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For a limited time, your investment into local cancer researsch will double this GivingTuesday. iA Financial is generously matching all donations up to $25,000.

The Paul Albrechtsen Research Institute CancerCare Manitoba is home to a unique set of single-cell technologies that is allowing scientists to advance ovarian cancer research that will help develop new treatment options. These scientists are committed to developing new strategies to treat an individual’s type of cancer.  At the root of this is understanding how individual cells interact with each other. This is why investing in single-cell technology is so critical. 

Why Manitobans like Terri need your help.

What began as a routine doctor’s appointment for Terri led to multiple tests including ultrasounds and an urgent MRI. Ultimately, Terri was diagnosed with ovarian cancer in February of 2021 in the midst of the pandemic. 

After her diagnosis, Terri’s care team moved quickly. She was referred to a specialist and underwent major surgery within a month’s time. This was followed by six rounds of chemotherapy. Less than a year after her diagnosis, a CT scan thankfully showed no evidence of cancer. With support from her family and friends, Terri looked forward to returning to a more normal life. 

The day before Terri was to return to work, she learned the cancer had returned.  

The second diagnosis was more shocking than the first. Although Terri felt healthy and was looking forward to returning to a job that she loved, she found herself once again preparing for rounds of chemotherapy. This time, the treatment took a heavier toll on her body and the side effects were more severe.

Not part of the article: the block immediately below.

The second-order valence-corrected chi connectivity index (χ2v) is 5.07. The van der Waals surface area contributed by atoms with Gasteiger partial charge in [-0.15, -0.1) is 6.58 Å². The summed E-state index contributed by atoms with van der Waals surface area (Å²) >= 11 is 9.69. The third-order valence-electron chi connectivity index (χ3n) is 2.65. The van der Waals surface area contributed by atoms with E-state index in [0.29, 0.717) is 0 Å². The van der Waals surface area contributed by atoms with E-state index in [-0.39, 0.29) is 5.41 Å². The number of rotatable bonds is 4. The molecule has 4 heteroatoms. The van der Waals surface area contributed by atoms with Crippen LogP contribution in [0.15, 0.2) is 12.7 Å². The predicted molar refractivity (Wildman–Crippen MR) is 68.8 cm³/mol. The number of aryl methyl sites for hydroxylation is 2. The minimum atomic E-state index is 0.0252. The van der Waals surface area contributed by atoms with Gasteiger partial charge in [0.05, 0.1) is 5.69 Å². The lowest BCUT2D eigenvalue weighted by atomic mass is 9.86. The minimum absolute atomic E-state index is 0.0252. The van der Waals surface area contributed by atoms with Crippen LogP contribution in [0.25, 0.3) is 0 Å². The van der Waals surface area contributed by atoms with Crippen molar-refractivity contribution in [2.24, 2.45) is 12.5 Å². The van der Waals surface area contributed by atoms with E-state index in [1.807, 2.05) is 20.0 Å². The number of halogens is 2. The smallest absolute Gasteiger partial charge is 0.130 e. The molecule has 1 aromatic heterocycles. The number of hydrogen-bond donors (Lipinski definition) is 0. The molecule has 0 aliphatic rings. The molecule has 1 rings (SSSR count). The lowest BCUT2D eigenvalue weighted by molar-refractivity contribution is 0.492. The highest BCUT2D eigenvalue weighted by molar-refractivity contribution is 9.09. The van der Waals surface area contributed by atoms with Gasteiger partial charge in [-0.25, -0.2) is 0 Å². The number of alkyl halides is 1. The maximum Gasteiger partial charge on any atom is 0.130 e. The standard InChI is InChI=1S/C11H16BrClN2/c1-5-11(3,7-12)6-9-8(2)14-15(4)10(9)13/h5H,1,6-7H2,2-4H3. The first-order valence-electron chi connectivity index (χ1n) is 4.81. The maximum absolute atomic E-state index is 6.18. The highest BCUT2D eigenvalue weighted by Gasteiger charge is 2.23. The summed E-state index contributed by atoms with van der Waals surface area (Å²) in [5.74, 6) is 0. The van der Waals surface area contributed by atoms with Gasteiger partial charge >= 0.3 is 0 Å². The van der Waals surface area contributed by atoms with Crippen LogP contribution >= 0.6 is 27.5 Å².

Mentally, it was also challenging. Her oncologist informed her that a recurrence in ovarian cancer is hard to treat with few treatment options that offer longevity. This time, her treatment plan was intended to manage symptoms and ensure a good quality of life.  

Research using single-cell technology is critical for patients like Terri. With your help today, scientists at the Research Institute will be that much closer to creating individualized cancer treatment plans, changing the future of Manitobans impacted by a diagnosis. 

“When you are given a diagnosis that doesn’t have a cure, it changes how you think. It’s very emotional.” 

Today, Terri is symptom free.* But it’s expected that one day, the cancer will fully return.  

Terri doesn’t know when her cancer will return. She has strong support systems in place, but, not surprisingly, there are days anxiety and worry creep into her mind. Despite all of this, Terri is living every day as fully as she can and trying not to worry about how many days she may have left. She makes very intentional choices about how she spends her time and does the things that matter to her the most. Like staying active and spending time with the people she loves, in particular her young grandsons.

“I’m still hoping they’ll have a lot of years to make memories with me and that they’re good memories.” 

*<insert the difference between symptom-free and cancer-free.>

Share your passion. Change the world.

This GivingTuesday let your family and friends know cancer research in our province is important to you. Use the hashtag #ForYourTomorrows in your social media feeds. You just may inspire others to join the movement too.  

Follow local Manitobans on Instagram to learn what #ForYourTomorrows means to them: